15 FEBRUARY 1957

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The Spectator

I N a little over two months Mr. Thorneycroft will have the opportunity to introduce the first completely adequate Budget since the end of the war. It must be a Budget which,...


The Spectator


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Israel's Right

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A s Israel's demand for guarantees before with- drawing from Gaza and the Gulf of Aqaba is one of those rare cases in international affairs when right is all on one side, it is...

India to the Polls

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By L. F. RUSHBROOK WILLIAMS T HE most remarkable thing, about the forth- coming contest is the apparent absence of any serious struggle for power. There is little sign of a...

Maine Road Intelligence

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VIOLLET opened the scoring some "seven minutes before half-time.—Manchester Guardian, February 7. FOUR minutes before the interval Viollet crashed the ball home.—Mnirchester...

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Relaxing the Standards

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By RICHARD H. ROVERE New York HE Senate committees that have been I examining our policy and lack of policy in the Middle East have begun closed hearings, and it may be some...

A Letter to an Editor

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By PAUL BARING Nicosia HERE are more people in Cyprus than Mr. 'T I Foley surprised by the Administrative Secretary's letter threatening to close down the Times of Cyprus...

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Gibraltar Intelligence

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'MICHAEL. PARKER walked towards the aircraft. The Duke followed. Their hands clasped, long and firm. The flicker of a wry smile turned the edges of the Duke ' s mouth . . . the...

Westminster Commentary

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AT half-past three on Monday However that may be, Mr. Macmillan's state- ment was the last remark of the day that was both interesting and relevant, and almost the last that was...

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Portrait of the Week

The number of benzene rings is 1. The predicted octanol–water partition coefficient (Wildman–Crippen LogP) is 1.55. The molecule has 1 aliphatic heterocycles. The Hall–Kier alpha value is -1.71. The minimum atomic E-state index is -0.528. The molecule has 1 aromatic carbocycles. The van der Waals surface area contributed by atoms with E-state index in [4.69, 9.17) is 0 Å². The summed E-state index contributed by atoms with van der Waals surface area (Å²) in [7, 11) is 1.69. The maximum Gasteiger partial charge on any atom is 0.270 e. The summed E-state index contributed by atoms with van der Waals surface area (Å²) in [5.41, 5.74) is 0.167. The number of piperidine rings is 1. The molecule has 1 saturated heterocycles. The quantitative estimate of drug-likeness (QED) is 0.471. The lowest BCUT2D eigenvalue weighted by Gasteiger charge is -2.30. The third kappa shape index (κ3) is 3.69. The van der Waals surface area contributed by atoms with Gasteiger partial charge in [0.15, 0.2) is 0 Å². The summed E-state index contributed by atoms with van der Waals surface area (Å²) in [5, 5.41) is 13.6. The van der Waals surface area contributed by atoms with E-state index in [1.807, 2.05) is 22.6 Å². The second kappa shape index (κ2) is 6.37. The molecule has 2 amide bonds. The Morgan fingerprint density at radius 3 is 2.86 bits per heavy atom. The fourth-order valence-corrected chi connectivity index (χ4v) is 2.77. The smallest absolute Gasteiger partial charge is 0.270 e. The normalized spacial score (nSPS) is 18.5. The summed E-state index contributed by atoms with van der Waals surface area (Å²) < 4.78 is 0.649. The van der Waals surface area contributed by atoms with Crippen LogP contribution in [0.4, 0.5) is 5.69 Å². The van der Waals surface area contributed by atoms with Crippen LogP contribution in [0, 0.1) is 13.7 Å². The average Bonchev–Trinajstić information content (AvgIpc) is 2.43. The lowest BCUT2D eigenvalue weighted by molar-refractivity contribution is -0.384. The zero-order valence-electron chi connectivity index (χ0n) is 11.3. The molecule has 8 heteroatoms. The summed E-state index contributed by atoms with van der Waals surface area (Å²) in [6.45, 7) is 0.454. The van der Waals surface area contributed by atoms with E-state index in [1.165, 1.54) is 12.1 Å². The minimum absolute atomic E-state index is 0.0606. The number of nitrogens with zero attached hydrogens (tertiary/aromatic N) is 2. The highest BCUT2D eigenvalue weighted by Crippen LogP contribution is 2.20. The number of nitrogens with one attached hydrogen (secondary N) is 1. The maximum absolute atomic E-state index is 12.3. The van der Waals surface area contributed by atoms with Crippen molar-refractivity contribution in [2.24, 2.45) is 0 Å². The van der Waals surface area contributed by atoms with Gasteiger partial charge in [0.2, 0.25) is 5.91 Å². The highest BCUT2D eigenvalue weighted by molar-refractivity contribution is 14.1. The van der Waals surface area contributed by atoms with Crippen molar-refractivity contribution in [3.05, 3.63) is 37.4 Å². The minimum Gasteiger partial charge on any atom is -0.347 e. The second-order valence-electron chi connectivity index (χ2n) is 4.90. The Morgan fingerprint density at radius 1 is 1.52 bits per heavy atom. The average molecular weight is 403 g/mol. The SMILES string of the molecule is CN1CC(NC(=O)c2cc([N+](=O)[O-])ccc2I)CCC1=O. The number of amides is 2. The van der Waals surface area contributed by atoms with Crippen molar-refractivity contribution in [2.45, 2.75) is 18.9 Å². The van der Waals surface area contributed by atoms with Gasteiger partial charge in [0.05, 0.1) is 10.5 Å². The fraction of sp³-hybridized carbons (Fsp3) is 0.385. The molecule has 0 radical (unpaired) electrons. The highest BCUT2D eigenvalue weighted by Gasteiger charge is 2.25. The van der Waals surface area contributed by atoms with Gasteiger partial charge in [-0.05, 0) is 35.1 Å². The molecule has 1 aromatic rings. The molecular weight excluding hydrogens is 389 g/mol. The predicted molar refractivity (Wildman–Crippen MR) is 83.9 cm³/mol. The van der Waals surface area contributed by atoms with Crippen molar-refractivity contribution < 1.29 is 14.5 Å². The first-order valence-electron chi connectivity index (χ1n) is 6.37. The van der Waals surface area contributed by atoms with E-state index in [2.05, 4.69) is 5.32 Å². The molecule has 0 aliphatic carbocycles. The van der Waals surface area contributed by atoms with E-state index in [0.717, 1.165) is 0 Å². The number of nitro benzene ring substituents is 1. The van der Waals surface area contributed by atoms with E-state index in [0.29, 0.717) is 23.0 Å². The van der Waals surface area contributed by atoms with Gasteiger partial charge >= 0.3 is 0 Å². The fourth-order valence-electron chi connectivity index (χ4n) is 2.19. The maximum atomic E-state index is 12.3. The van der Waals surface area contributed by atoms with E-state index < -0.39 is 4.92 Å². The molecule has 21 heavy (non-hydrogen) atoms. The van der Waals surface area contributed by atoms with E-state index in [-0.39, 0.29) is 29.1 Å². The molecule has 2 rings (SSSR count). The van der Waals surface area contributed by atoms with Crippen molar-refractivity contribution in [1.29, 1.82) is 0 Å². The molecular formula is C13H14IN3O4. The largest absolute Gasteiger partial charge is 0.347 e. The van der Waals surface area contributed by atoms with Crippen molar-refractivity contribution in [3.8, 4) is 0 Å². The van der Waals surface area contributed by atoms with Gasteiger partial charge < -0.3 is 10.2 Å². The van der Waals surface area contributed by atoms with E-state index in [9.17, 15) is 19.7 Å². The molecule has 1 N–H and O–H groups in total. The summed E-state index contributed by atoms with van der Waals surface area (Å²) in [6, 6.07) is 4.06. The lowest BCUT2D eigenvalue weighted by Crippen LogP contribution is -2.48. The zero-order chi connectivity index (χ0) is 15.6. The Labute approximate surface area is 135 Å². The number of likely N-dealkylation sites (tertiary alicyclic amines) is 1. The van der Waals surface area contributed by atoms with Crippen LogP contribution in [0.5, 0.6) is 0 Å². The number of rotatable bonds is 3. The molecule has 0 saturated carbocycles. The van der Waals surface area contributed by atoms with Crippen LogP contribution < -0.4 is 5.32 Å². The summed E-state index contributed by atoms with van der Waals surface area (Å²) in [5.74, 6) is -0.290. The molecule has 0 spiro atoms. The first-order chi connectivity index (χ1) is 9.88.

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THE Eisenhower doctrine, whatever its virtues, has at least had the demerit of pro- voking a great deal of un- welcome activity in the Soviet Foreign Office. Among the...

A CONSERVATIVE MP gave me this progress report on the

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Macmillan Government : 'They've ad- vanced five yards and now they're digging in.'

THE COMMITTEE OF PRIVILEGES is evidently wise enough to realise

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that it burnt its fingers over the Junor case, and it has disposed of the other petrol cases with admirable circumspection. The Com- mittee did not even call the alleged...

BUT I CONFESS I do not know what alternative procedure

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to suggest. To relax all restrictions would be one answer; but the way Ministers behave when their guard is down is not encourag- ing. There have recently been the cautionary...

A Spectator's Notebook

The Spectator

I AM INCREASINGLY puzzled over the • protocol, or absence of it, which dictates ministerial relations with the press, and with broadcasting. If the editor of the Spectator, or...

was last week's Animal, Vegetable or Mineral?— a panel game

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which can normally be relied upon to be reasonably adult. On this occasion the objects to be identified were human, the idea being that the panel should guess their nationality....

I HAD NOT REALISED the extent to which Dr. Mead

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had diverted her attention from the inhabitants of, the islands of the Pacific to the inhabitants of the Continents of the New World. Dr. Mead has the good news that the...

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I SEE THAT the head of the press section of

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the Propaganda Department of the Central Com- mittee of the Chinese Communist Party is called Liao Kai Lung, like an earlier purveyor of imaginary tales. Perhaps it was he who...

This Dreary Farce

The Spectator

By ANGUS MAUDE, MP O NE does not expect distinguished or imagina- tive legislation from the Home Office; but one has a right to expect that the Government will not inflict on a...

THE NEWSPAPERS have been taking some nasty knocks in the

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courts lately, in libel actions, what with the £5,000 Mr. Randolph Churchill took off the People for denigrating him as a journalist, and the £7,500 which the Empire News are...

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Christianity and Race

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By HUGH MONTEFIORE T HE problem of race relationships is one of the most crucial issues in the world today, and in the long run it may become the most important of all. There...

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Old Soldiers Fade Away

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By OLIVER EDWARDS Pipers, saffron and sage-green, heralded the combat with martial music. Gardai sheepishly guarded unthreatened goalposts. (No spirit these Irish and English...

Rugger Intelligence

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ENGLAND lost Thompson ... after 10 minutes.--Dally Sketch, February 11. after 15 minutes.--Reynolds News, February 10. after 21 minutes. Manchester Guardian, February IL in...

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City and Suburban